November 25, 2012

Putting It Out There

My heart started beating harder.  My hands started sweating.  My feet were hot.  Perhaps it was the hot herbal tea?

I walked out of the kitchen, through the living room, and into our bedroom suite.

Even away from the guests, a few deep breaths and my chest was still pounding and I could feel my visual field continue to shrink.  Things were *not* *right*.

I had nothing I could identify as a reasonable explanation.  I walked into a kitchen full of guests and said, “E, I’m not okay.  I’m really sorry everyone, but I think I need to go to the hospital.”

It was scary.  But they were all nice and polite and quiet.  At no point in the day did any anyone say anything about about me being overly dramatic, which in hindsight, is pretty impressive.

In our bedroom, where I would select the shoes to go to the hospital, which seemed a very important step in the process to me and my shaking hands for some reason, E took my pulse.  He asked me to breathe.  He asked me if I was having any other symptoms besides a fast, hard pulse and general anxiety.  I wasn’t.  No pain.  No shortness of breath.  Nothing except anxiety.   

As soon as he held me, and I found comfort pushing my rib cage against his (e.g. more than I would have where my diaphragm and ribs were unconfined) it was clear.  I had began to calm.  This was a garden variety anxiety attack.  And E was making it better (as all soul mates do).  I did not need to go to the hospital, I just needed to breathe.

But why?

I had one of my childhood best friends, her husband, my cousin, her husband and his sister as guests.  There was nothing remotely stressful about the current circumstances.  We were having Sunday pre-lunch tea, for goodness sake.  Is there anything less stressful than a pre-lunch herbal tea?  And yet, my body just freaked out.  Which freaked me out. Which freaked me out more…

They left.  I calmed down.  Lunch of ramen was fine.  It was clear that I was (physically) fine.  And, yet, for the rest of the day, I was egregiously tense.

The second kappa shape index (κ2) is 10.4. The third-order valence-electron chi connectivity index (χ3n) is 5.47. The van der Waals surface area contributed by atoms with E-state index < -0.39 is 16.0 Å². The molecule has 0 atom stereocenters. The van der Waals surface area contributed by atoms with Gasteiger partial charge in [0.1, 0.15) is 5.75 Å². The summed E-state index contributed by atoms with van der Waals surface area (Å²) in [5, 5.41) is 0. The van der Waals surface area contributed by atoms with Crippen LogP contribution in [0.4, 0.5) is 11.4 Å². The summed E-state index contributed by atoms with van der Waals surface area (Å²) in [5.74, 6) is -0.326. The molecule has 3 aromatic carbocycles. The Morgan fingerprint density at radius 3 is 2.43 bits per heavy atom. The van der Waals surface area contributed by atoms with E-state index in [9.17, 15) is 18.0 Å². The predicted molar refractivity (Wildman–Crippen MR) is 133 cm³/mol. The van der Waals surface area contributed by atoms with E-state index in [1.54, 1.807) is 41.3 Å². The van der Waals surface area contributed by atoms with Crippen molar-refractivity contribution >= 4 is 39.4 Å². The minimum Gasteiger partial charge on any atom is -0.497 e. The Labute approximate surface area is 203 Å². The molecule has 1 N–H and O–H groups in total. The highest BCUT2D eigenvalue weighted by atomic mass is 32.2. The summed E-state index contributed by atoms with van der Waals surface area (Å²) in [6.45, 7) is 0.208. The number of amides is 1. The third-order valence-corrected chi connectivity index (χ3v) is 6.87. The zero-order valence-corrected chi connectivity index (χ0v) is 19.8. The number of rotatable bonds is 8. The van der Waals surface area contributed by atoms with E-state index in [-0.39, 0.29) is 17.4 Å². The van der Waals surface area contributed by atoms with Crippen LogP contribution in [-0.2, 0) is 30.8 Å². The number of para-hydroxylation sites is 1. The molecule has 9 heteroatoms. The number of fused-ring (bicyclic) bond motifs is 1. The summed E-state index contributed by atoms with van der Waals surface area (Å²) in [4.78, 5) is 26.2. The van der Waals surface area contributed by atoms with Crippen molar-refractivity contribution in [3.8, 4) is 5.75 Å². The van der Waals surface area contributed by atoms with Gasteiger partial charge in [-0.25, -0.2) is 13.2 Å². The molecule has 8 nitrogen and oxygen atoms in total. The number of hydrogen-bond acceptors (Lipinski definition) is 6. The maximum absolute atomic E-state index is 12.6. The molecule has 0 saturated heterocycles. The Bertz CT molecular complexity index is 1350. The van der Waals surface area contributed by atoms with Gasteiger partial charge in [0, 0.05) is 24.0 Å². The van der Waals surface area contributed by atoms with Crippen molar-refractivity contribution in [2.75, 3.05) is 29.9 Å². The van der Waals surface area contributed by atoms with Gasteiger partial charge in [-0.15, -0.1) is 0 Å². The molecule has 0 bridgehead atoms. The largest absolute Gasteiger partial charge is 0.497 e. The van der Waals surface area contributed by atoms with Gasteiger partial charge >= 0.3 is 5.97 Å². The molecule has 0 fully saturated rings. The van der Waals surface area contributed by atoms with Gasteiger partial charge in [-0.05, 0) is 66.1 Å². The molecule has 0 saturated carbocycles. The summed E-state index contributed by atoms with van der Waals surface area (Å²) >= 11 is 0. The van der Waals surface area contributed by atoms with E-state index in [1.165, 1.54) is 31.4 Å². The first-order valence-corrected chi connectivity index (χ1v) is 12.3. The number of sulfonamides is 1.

Unfortunately, my AM run was before my cousin’s arrival, so I couldn’t use a run as a shake out (and with a marathon 7 days away, I couldn’t just go run willy-nilly and throw in a de-stress run for fun either).

It wasn’t ‘til almost before dinner when telling E for the 5th time that the scariest part was that I couldn’t predict the anxiety attack that something finally made sense.  I’d had anxiety attacks before, but I could always point to why.  Then I started to cry.  

During her very abbreviated visit, Cousin had mentioned the quanset hut on our ancestral family farm multiple times.  Apparently, some of her wedding gifts are being stored there. 

She, of course, had no idea that some of my Dad’s dying words to me were to make sure that her father didn’t “pull a fast one” and deprive the rest of my Dad's siblings of their rightful inheritance (namely, the family ranch).  Apparently, there were some uncomfortable conversations between the 1st generation siblings close to Papa's death (and, unfortunately, close to dad's death as well) that made my father very uncomfortable about his brother's intentions.  He loved his brother with all of his being.  But he didn't feel that things were right, and when it became clear he was really sick, he asked me to look out for his kids (my siblings) after he was gone.

No pressure.

Since then, my uncle and his wife have bought their own land and moved back to the ancestral hometown and have graciously hosted me and E on multiple occasions as guests.  Compared to most of my friends at my age, my interactions with my uncle and aunt are almost as frequent as the ones my friends have with their parents.  We adore them.  My cousin's dad and his family do the majority of the heavy lifting of taking care of my dad’s mom on a day-to-day basis (although my dad's younger sister does do her share as well).   

I think, in some ways, my Cousin’s innocent words forced me to recognize that Dad had asked me to fight a fight on behalf of his kids that may no longer make sense.  Or maybe I just know that Papa’s (my grandfather’s) number one concern was taking care of Gran. I know this truth to my core, as did my Dad.  And my Uncle has done an amazing job of making certain this is achieved and continues to be achieved.  Perhaps the correct trade-off for this son-duty should be that he is the rightful heir and his daughter gets to store her wedding presents at the farm.  My dad did not make strong efforts to care for his mother during his life, and now he’s gone.  I wish it wasn't so, but it is.  

Today, after a crying breakdown (which was very cathartic and released quite a bit of pent up stress) I admitted to E that it’s very likely my father would have a different perspective on the current state of his ancestral family stuff than the last one he shared with me when he was still here.

But he’s not here to share it. 

And, that, more than anything, is what hurts so much.

In happier news, I'm no longer shocked at the "unexpected" anxiety attack.  Many tears later, I think it was a long time coming and the ridiculously cathartic release makes sense.  I can only hope that my cousin and her husband and his sister don't hold it against me.  Either way, I feel much better.

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